“The market definitely requires more stamina from founders”
Liran Grinberg, Co-Founder & Managing Partner at Team8; Nate Meir, Partner at StageOne Ventures; and Keren Kopilov, Partner at Firstime VC, joined CTech at Calcalist’s Roadshow to discuss how early-stage companies can prepare for 2023
“In 2021 and in late 2020 the bar was to have an idea or to come from a company or unit in the military. Nowadays we are looking for validation, we are looking to spend more time with the founders, and we are looking to see more stamina,” said Nate Meir, Partner at StageOne Ventures. “The market definitely requires more stamina from founders and they need to solve something that is painful for the companies they worked at. We are enterprise investors looking to solve challenges and problems for large organizations. We need to see if they have a budget to pay for these solutions. They have an immediate problem and I think nowadays we speak openly to look for this validation coming from the end of their terms.”
The following remarks were made during a panel of early-stage VC partners discussing the impact that this year has had on the investment space. Meir was joined by Liran Grinberg, Co-Founder & Managing Partner at Team8, and Keren Kopilov, Partner at FirstTime VC, who each added their own unique insights on what Startup Nation can expect next year.
“For early stage, it’s better the entrepreneurs don’t wait until the whole vision will be completed - just go and get customers,” Kopilov advised when asked how entrepreneurs can be more cautious and optimistic that what they're building has a real product-market fit. “It is very important to get customer feedback to implement your minimum product for the customer, you have to implement solutions and get feedback. It is challenging but I think it is the most important goal for entrepreneurs.”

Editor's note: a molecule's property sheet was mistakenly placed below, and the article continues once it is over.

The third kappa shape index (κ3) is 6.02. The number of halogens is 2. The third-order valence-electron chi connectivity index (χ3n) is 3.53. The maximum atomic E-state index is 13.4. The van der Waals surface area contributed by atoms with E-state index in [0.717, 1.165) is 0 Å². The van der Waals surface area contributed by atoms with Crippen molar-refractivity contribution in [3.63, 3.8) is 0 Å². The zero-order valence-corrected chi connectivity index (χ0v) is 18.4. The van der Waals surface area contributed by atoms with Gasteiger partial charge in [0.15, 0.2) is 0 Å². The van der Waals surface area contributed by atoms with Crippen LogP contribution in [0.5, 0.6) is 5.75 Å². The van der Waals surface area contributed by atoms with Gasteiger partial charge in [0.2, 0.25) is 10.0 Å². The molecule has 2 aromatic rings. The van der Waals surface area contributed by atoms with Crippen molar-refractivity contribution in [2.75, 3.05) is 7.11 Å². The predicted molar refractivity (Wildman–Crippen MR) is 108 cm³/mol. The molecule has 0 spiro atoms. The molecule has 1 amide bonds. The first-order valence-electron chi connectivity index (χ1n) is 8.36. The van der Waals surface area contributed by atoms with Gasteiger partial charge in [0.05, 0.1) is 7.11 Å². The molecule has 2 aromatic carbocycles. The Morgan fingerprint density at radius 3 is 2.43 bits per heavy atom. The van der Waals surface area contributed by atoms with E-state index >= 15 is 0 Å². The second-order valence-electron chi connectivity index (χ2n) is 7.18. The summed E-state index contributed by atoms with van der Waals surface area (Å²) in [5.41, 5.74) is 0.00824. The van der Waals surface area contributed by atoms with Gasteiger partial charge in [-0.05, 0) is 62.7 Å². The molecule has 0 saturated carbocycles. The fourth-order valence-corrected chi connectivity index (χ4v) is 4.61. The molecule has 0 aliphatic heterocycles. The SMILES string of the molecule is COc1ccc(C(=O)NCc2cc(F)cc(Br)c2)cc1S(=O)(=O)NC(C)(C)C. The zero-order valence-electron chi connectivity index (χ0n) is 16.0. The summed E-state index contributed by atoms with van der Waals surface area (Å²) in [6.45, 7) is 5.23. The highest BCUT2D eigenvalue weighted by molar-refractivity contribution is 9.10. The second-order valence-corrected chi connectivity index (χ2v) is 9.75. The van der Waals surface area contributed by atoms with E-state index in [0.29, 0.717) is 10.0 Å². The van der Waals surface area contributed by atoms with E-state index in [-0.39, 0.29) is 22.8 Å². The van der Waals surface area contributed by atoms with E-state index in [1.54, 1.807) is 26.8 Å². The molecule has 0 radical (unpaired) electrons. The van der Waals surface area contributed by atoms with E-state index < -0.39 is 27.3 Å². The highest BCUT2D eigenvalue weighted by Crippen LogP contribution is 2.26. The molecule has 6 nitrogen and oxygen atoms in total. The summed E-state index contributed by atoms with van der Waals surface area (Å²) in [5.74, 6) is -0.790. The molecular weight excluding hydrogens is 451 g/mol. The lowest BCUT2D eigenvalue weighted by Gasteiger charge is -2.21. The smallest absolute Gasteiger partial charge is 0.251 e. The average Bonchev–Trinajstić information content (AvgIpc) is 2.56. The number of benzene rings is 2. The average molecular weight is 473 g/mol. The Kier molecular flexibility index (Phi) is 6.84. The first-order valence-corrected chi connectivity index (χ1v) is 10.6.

Even though the entire industry has seen a hit, both in Israel and abroad, some sectors are perceived as being more resilient than others. “One sector that stands out, and it is a sector that Israel is very strong in, is cybersecurity,” explained Grinberg. “It became so that every crisis that comes in the world is positive for that industry. If there is COVID, then everyone is transitioning to remote work. There is a lot of change in IT because there are more attack surfaces and you need more cyber awareness. Then there’s the Russia and Ukraine war, and a lot of cyber warfare and there is more awareness of that. Even in times of recession, it means that in specific countries there is more of a shift to cybercrime,” he added.
You can watch the entire exchange in the video above.